Celtic Renewables has found a way to turn a byproduct from the creation of whiskey into something even more flammable: fuel. This will greatly lower the wast from whiskey distillation while contributing to the growing field of bio-energy. Neat!
This isn’t the first time someone has thought to turn whiskey waste into energy. A handful of other distilleries, including the American bourbon producer Maker’s Mark, use anaerobic digesters to convert waste into biogas, which is then used to fuel the distilling processâ€”a neat little closed-loop system. But Celtic Renewables’ process creates three useful substances instead of just one.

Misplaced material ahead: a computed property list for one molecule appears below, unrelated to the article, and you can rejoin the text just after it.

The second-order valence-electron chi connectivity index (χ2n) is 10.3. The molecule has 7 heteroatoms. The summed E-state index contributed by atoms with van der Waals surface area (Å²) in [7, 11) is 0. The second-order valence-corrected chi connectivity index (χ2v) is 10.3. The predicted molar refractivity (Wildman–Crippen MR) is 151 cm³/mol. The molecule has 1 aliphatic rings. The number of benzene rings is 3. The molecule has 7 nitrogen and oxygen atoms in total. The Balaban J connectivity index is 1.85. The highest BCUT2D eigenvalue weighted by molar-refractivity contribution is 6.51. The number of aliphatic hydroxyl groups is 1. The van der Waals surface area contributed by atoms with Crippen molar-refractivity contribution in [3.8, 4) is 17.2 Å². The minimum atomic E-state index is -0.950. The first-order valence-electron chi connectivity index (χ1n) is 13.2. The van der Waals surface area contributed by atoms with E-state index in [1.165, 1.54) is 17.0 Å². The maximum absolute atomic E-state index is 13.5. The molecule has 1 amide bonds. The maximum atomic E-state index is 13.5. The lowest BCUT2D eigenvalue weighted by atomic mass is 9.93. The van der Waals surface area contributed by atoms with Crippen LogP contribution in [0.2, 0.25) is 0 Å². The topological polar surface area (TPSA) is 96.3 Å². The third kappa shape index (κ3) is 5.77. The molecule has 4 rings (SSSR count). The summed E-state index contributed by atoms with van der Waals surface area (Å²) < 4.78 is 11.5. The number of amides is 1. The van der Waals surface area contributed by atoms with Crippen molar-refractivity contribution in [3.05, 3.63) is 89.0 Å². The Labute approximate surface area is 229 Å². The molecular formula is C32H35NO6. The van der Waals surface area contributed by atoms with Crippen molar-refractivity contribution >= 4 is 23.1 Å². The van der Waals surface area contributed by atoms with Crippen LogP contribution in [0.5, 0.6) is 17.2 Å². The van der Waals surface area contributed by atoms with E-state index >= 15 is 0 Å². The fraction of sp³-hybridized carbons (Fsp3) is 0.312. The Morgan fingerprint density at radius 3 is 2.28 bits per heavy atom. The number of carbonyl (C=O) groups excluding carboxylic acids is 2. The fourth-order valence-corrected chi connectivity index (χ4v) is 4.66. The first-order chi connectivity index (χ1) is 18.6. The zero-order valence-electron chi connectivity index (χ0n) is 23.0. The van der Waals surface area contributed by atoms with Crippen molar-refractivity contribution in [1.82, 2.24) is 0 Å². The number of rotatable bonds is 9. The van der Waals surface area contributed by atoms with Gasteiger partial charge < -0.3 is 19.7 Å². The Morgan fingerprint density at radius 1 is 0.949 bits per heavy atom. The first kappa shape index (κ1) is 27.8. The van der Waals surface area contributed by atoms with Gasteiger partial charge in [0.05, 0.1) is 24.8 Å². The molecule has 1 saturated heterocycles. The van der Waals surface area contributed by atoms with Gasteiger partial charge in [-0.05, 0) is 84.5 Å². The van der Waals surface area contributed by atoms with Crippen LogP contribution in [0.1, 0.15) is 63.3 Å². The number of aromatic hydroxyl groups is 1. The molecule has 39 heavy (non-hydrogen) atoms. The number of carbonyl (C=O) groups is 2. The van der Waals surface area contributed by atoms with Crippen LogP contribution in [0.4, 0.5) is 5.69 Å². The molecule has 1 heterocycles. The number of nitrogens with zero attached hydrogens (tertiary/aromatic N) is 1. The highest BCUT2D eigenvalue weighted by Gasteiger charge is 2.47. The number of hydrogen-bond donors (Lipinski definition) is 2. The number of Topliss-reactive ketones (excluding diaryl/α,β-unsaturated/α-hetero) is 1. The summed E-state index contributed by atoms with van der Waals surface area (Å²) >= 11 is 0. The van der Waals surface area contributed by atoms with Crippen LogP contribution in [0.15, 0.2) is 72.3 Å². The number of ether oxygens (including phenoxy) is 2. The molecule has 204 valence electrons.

When I spoke to the company’s founder and chief scientific officer, an Irish industrial microbiologist named Martin Tangney, he excitedly ennumerated the virtues of the byproducts his process produces: As a fuel, biobutanol is 25 percent more efficient than ethanol. Acetone has all kinds of industrial usesâ€”plus, it’s a nail-polish remover. The animal feed is rich in protein.